As a business owner, finding ways to protect your company isn’t just a good idea—it’s essential to your success. And one of the most important things you can do is make sure the people you hire will keep your company’s sensitive information safe and out of the hands of your competitors. Employment contracts can help you do just that. But are they truly legal and enforceable in New York? Your trusted Albany business law attorney explains.
What Is an Employment Contract?
Before we take a look at whether employment contracts are legal, you first need to understand what they are and what they can cover. Employment contracts are legally binding documents that explain both the employer’s and employee’s obligations, responsibilities, duties, and expectations.
The contract may also outline common company policies like paid time off, required working hours, compensation, and the types of benefits you’ll offer.
The contracts must be in written form and signed by both the employer and the employee. Note that these contracts are different from offer letters. Even signed offer letters simply prove that you and the employee agree to the offer’s terms.
Are Employment Contracts Legal?
In New York, employment contracts are legal and they’re something many employers should consider using as part of their hiring process. They can protect you from liability and give employees guidance and a firm point of reference for how they need to conduct themselves when working for your company.
But there are some provisions that are not enforceable. This includes the following:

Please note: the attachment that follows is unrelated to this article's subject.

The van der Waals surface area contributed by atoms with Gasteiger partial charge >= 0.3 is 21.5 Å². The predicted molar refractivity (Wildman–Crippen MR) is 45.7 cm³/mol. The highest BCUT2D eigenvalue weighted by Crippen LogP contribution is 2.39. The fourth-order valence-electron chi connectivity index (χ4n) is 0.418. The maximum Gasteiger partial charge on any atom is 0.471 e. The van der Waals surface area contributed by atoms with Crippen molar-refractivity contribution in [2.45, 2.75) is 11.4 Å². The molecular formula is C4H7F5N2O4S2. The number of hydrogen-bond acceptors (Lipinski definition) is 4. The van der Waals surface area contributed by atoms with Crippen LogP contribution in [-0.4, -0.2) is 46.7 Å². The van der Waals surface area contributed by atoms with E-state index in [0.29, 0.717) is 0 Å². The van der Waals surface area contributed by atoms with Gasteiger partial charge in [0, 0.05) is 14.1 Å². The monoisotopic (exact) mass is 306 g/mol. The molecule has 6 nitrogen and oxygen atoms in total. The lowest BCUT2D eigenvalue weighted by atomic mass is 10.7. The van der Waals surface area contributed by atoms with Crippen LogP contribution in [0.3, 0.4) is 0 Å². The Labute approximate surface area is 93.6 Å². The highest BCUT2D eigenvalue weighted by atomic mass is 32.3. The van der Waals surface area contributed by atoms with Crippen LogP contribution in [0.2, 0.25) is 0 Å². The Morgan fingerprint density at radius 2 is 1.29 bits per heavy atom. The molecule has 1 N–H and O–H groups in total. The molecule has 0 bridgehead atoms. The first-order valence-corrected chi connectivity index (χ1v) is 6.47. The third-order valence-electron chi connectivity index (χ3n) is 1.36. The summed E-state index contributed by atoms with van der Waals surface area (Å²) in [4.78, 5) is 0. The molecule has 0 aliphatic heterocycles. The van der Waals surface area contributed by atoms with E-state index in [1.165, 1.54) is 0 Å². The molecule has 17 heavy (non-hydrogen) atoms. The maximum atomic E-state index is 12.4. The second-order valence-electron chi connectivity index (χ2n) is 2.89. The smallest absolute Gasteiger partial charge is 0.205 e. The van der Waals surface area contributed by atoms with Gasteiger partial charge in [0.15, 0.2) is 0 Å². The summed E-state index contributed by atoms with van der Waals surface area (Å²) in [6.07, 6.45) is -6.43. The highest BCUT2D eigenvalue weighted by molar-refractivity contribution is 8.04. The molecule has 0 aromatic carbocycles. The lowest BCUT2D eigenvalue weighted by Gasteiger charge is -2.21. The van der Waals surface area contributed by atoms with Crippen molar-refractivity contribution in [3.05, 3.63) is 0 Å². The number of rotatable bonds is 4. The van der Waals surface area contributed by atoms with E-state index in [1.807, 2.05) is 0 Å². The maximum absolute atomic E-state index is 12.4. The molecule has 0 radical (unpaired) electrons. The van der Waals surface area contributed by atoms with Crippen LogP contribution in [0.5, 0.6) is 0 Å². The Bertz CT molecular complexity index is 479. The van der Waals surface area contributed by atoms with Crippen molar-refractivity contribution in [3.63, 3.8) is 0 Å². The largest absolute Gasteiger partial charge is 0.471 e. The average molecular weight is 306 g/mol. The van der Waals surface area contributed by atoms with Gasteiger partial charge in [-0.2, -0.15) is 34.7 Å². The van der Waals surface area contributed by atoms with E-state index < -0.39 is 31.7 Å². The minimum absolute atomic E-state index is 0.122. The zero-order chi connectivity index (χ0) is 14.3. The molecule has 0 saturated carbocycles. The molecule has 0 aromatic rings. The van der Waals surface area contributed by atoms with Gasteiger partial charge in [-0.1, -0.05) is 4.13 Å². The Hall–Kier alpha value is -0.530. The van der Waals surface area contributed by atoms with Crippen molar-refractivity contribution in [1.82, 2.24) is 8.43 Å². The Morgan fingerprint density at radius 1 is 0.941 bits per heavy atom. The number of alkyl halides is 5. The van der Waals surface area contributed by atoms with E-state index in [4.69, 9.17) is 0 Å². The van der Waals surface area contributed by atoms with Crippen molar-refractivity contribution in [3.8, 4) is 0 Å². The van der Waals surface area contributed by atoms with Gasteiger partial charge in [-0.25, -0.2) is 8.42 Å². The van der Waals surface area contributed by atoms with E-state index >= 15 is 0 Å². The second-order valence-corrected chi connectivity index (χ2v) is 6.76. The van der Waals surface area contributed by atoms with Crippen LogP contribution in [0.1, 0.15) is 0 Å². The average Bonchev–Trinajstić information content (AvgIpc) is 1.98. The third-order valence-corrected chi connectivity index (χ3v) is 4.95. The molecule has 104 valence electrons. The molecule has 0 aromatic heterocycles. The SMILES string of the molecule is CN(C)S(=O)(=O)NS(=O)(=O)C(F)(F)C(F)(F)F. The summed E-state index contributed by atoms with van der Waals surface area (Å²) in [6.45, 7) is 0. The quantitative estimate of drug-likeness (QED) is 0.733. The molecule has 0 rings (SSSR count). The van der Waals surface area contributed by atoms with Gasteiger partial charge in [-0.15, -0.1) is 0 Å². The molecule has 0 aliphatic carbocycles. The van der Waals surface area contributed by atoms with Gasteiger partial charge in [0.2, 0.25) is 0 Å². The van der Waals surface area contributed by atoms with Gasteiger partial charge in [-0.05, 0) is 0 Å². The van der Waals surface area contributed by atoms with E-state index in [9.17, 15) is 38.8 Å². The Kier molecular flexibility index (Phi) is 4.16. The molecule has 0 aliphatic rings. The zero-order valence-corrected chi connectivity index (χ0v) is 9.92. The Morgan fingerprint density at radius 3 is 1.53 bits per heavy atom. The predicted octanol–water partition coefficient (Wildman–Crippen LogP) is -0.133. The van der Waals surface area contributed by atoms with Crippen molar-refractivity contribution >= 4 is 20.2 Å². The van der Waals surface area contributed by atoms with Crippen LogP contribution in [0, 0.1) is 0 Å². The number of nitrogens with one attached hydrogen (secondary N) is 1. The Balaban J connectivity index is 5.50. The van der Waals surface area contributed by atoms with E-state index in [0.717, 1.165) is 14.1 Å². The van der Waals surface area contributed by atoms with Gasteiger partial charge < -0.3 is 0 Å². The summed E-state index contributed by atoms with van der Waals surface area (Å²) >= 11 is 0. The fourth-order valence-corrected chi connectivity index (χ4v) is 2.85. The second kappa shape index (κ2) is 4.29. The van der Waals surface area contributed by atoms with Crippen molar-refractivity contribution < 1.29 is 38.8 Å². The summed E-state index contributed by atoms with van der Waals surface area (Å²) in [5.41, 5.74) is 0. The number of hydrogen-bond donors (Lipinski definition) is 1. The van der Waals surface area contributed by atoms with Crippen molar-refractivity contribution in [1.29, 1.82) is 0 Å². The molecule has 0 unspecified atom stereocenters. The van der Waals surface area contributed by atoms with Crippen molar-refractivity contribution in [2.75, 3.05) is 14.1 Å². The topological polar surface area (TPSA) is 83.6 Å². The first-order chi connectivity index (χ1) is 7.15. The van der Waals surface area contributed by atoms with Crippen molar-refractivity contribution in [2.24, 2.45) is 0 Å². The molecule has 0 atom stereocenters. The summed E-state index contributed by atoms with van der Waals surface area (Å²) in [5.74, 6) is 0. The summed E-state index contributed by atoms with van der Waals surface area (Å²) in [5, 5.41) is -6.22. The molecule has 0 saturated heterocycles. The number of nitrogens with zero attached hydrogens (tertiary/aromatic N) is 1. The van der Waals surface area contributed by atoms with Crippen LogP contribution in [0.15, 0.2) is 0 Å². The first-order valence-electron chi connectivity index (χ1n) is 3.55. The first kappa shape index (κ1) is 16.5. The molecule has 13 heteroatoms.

- Non-compete agreements: These agreements restrict employees’ ability to work for your direct or indirect competitors while they’re working for you or after they leave your company. These agreements used to be standard, but New York attempted to make them illegal in 2023. While this was ultimately was vetoed by the Governor, it stands to reason that further changes to this part of the law are forthcoming.
- Old and outdated laws: If the contract hasn’t been updated to reflect recent labor law changes, the agreement may be unenforceable.
- Unreasonable duration: In some instances, contracts without clear end dates can be invalid.
- Verbal-only agreements: Contracts must be written and signed by both parties to be legally enforceable in New York. Verbal contracts and agreements are not typically enforceable unless the term of employment is temporary or shouldn’t last for more than one year.
If you’re not sure if your current contract is enforceable, the best thing you can do is work with an Albany business law attorney and let them review your contract for you.
Contact gold law firm today to schedule a consultation
Employment contracts are something that can be hugely beneficial for businesses of all sizes. They protect both your company and your employees in the long run while also providing a clear outline of expectations for both you and your employees. But creating those contracts so they’re fully enforceable isn’t always simple. That’s why working with an Albany business law attorney is a good idea.
At Gold Law Firm, we’re proud to help New York business owners and employees make sure their contracts are legally enforceable. Contact us today to schedule an appointment and let us review your contracts before you send them out or sign on the dotted line.